So, in the end there were seven of us. My friends and my sisters friends and people that I already thought I loved as much as one can love some friends. we had enough people to fill a few canoes and the spare person would ride in the sea kayak trading off as needed with people that wanted the autonomy.
The plan was to meet in Moab on the 17th to get ready to join the outfitter to get our shuttle and get on the water on the 18th.
I wound up driving down to meet a couple of newport people in Pendleton Oregon, which is the convergence point for routes to Moab.
of course, who can resist getting in a kayak, no matter where it is.
First morning together on the road to Moab. This is as far south in Idaho as you can go before it becomes Utah.
Hark, I hear a 4% beer speaking of the sea.
Nance taking a smoke break
Loaded canoes at Ruby Ranch
Entering the Navajo Sandstone. The cliffs grew around us as the river slid south to the Colorado.
First evening on the sandbar. Watching the sun drop behind the cliffs.
Figuring out each other, the cooking, and the snacks on the first night.
Heading towards wicked drunkenness, midnight naked swimming, and getting to know eachother really well.
The next morning, Mauro and Ursula dropping out of the Navajo sandstone.
Preserved paleo mudcracks.
1 out of 3 of these people are extremely hung over. Hint: it’s not me or Ryan. Nothing draws out the toxins like a good mudbath.
Heading towards evening. This was always the best time on the river. Shade to cool down in (temperature was in the mid thirties/lower 90’s), nice sun angle, calm winds. Peace.
Although, the heat wasn’t always a bad thing.
The mud/sand bar of our second camp. Soon after we arrived the mosquitos descended and were horrible.
No, it’s not cold enough to be wearing this much clothing. Ursula heroically fanned mosquitos off of the cooks while they made dinner.
Mauro and Ryan up on a sandstone formation on the gap of the Bowknot. Lil’ moon up there too.
First of many family photos.
Soon after we decided it was time to raft up. Three hours later most of us had a little sacajawea in us.
There are lots of places to jump into the river. The challenge is making sure the water is deep enough. This is done with paddle probing, careful jumping, and diving. This was one of the highest cliffs we jumped.
Ryan demonstrating good wine-bag handling skills.
Look, a bat.
More bats at cocktail hour. This camp was our first two night camp spot. It was on the White Rim sandstone in a place where a wash poured off the plateau above. There was a chain of fresh pools leading up from camp to the desert above.
This is another chain of such pools. This one ends in a 300 foot drop to the river below.
Another family photo. This time with Woody, Ryan, nellyda, me, and Angelina. Mauro and Ursula went climbing.
Candlelit tent grotto.
Ryan and Woody playing chess by the fire at our next camp site.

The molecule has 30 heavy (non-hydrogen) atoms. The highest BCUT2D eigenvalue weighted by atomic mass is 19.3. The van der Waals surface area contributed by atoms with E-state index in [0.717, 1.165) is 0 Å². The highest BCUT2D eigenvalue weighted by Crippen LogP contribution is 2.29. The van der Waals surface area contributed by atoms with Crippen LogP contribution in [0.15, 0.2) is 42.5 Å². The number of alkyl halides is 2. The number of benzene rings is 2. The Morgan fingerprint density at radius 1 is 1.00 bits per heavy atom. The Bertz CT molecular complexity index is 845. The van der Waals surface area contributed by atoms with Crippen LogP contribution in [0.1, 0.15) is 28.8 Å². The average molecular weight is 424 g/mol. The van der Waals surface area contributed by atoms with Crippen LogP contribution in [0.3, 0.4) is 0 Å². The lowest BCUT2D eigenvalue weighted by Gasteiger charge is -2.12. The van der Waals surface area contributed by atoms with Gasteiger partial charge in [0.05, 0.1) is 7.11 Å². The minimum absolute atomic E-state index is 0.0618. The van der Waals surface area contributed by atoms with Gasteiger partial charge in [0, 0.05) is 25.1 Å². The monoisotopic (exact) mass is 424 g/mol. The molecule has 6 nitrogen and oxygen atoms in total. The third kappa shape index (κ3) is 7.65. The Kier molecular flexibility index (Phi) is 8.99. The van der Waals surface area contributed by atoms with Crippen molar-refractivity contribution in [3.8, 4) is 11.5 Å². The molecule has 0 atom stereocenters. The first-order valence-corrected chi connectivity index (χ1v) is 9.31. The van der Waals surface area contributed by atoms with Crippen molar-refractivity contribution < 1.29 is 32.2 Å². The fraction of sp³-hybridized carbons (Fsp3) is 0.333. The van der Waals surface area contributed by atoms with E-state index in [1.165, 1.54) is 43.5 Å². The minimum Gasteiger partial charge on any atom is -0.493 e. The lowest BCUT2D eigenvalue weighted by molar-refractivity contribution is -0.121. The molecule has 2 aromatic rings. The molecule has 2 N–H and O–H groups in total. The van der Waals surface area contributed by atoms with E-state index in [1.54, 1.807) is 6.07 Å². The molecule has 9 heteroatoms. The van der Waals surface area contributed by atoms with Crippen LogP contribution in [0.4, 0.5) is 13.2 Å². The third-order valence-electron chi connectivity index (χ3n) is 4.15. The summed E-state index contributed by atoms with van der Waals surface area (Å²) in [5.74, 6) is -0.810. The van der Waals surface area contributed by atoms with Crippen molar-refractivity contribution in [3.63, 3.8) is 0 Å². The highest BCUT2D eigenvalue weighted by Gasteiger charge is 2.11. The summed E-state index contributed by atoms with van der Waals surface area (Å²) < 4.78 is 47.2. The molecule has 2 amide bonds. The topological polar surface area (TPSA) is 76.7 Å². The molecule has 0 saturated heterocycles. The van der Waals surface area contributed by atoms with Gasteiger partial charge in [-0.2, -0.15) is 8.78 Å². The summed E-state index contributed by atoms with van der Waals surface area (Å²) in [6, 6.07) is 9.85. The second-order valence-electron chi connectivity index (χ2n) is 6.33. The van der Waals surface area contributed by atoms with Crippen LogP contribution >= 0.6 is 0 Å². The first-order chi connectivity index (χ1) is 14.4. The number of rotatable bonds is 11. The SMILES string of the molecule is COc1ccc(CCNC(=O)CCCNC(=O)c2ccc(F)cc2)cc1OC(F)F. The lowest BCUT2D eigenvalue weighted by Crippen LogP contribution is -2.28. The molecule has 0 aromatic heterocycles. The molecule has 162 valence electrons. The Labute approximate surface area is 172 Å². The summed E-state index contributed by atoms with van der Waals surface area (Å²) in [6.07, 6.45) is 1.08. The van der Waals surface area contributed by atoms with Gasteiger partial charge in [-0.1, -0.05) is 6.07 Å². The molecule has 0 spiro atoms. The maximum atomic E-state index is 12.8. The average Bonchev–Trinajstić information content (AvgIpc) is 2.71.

Family photo minus me and nellyda. This is up a side canyon on our way to look into Horse Canyon and up into the Maze of Canyonlands National Park.
Looking back down onto our river and our camp on the leftmost bank of the river. Not really visible.
Overlooking Horse Canyon. The creekbed below had water in it from recent rains. The plateau was scorching hot, and we wished we could make it down there to cool off.
Well developed cryptobiotic soil. On this hike we saw parts of canyonlands that many people never get to see. In this area there were layers upon layers of jasper and chert which the natives probably found pretty handy.
Woody diving in. This is the diving rock at our second to last camp site where we stayed for a couple of nights. The swimming was great. The bottom was nowhere to be seen and the diving options endless.
Small cliff swelling.
Ryan perched way way out on an overlook of the Colorado. This was our last day on the river. We hiked up a side canyon to try to find an overlook to view the confluence with the Colorado. The formations around here were spectacular candy drop shapes in red and white sandstone. Everything looked like it was melting under the sun. In the distance we could see the needles district of the park and the maze. This made us want to stay and hike for another month, but no such luck.
Some clouds in the sky this, our last day.
Last family photo. Woody stayed back at camp to watch ravens eat kangaroo rats.
When we reached the Colorado, the jet boat was already waiting for us. So, without ado, we loaded up and were on our way. I was sad that our time on the water was over and it wasn’t a surprise when I dreamed about the river for a week after the trip. I’m not sure what yet, but this trip changed something in me. Probably for the better.
And back to the world of fences and blacktop. The day after getting off the river, Ryan and Woody and I attempted to drive all the way home. We woke at 5 in the morning and drove all the way to Pendleton where their car was parked. I knew my clutch was having issues, so it wasn’t a surprise when, after they left, I couldn’t get the car in gear and was stranded. But, that’s another story.